The number of licenses granted might be an even better indicator, as Stanford could have achieved roughly the same result with an even lower licensing price. At some point, however, one enters a kind of “uncanny valley” in which the bother to pay the licensing fee is greater than ignoring the license altogether. Licensing rates don’t necessarily go up as the price of a license approaches zero. People just use and ignore the licensing process. Thus, advocates of Bayh-Dole could argue that the federal government did a lousy job with licensing inventions–but only because the federal government practice did not depend on interposing a licensing step between citizens and access to government-supported inventions.

Similarly, there’s an odd behavior in which something that’s free may not be as attractive for commercial use than something that has a price attached. Why? One part of the behavior appears to be that something that’s free may not have a future–no further developments, no one available to provide assistance, no one training people in how the technology works, no place that demonstrates the technology. Thus, if there’s a price, and the money paid goes to maintain a going concern, whether nonprofit or for-profit, then the new technology appears more attractive than if it were free. It has nothing to do, really, with the “merits” of the technology in the abstract, but rather to do with the technology as intertwined with those that care enough about it to keep working with it and assisting others to do so as well. The pricing of technology–or services related to a technology–can be managed independently of patents or copyrights. This is an important point. A university can “make money” transferring “technology” and have no patent positions at all–income can come in other forms, such as research grants, consortium fees, affiliate program fees, workshop fees, sale of software or reference materials or data sets, donations of money or equipment. A technology transfer program can thrive without patents. I know. I ran such a program at a research university for decade.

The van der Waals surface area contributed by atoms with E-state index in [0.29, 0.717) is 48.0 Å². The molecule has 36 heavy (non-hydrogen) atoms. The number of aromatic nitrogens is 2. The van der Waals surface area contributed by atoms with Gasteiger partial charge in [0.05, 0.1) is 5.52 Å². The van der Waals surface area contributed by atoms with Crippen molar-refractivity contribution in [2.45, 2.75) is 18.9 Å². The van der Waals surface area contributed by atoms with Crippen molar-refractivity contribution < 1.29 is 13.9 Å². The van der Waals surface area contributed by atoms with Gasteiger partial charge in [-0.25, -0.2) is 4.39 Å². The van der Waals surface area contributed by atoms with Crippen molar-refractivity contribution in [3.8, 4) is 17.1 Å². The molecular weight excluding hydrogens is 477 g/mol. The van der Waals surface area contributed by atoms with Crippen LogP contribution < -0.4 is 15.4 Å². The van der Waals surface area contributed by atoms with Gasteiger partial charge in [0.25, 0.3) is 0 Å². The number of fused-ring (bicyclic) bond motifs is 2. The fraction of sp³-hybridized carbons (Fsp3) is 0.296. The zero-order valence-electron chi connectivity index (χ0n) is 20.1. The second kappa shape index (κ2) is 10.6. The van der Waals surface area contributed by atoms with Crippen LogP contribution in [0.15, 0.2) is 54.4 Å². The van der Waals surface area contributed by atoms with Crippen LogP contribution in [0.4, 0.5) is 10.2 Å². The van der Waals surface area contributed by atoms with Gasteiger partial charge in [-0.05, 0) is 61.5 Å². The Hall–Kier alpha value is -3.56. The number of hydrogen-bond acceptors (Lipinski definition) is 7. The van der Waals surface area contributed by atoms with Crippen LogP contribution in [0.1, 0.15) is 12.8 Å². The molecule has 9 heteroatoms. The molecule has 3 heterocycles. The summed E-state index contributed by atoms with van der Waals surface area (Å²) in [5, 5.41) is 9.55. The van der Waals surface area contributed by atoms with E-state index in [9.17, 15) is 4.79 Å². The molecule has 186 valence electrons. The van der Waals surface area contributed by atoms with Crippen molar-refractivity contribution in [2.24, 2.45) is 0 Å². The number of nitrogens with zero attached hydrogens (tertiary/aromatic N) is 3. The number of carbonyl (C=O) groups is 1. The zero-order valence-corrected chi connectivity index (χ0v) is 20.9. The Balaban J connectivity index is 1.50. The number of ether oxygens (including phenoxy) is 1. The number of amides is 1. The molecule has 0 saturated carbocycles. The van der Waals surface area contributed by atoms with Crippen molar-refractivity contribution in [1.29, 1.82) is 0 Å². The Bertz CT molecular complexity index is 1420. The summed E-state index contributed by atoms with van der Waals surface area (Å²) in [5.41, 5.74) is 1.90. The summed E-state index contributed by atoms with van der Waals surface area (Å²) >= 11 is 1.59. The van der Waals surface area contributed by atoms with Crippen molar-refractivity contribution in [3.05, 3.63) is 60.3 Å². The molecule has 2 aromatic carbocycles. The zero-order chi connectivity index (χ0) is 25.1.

More from Ku:

Out of 6,400 inventions in thirty-six years, only three of them were “big winners,” defined as having generated $50 million or more in cumulative royalty revenue. Of the 6,400 inventions, 16 have generated $5 million in cumulative revenue; 53 have generated $1 million or more in cumulative revenue; and 287 have made $100,000 or more.

Now it’s not clear whether Ku’s 16 inventions earning $5 million includes the 3 that earned $50 million. Let’s say so–that the 16 have earned between $5 million and $50 million. Those inventions represent substantial commercial value–we might posit that for a company to pay those sums, surely a commercial product must have been produced. That’s a good assumption, though $5 million is close to the thresholds where companies might pay upfront, properly motivated or desperate, to obtain exclusive access to an invention just to ensure they have access and some other company doesn’t get there first. So we might posit that 0.25%–one quarter of a percent–of Stanford’s inventions have likely seen commercial products formed around them. Among these are the Stanford patents on voltage controlled oscillators that form the basis for the production of “electronic” music.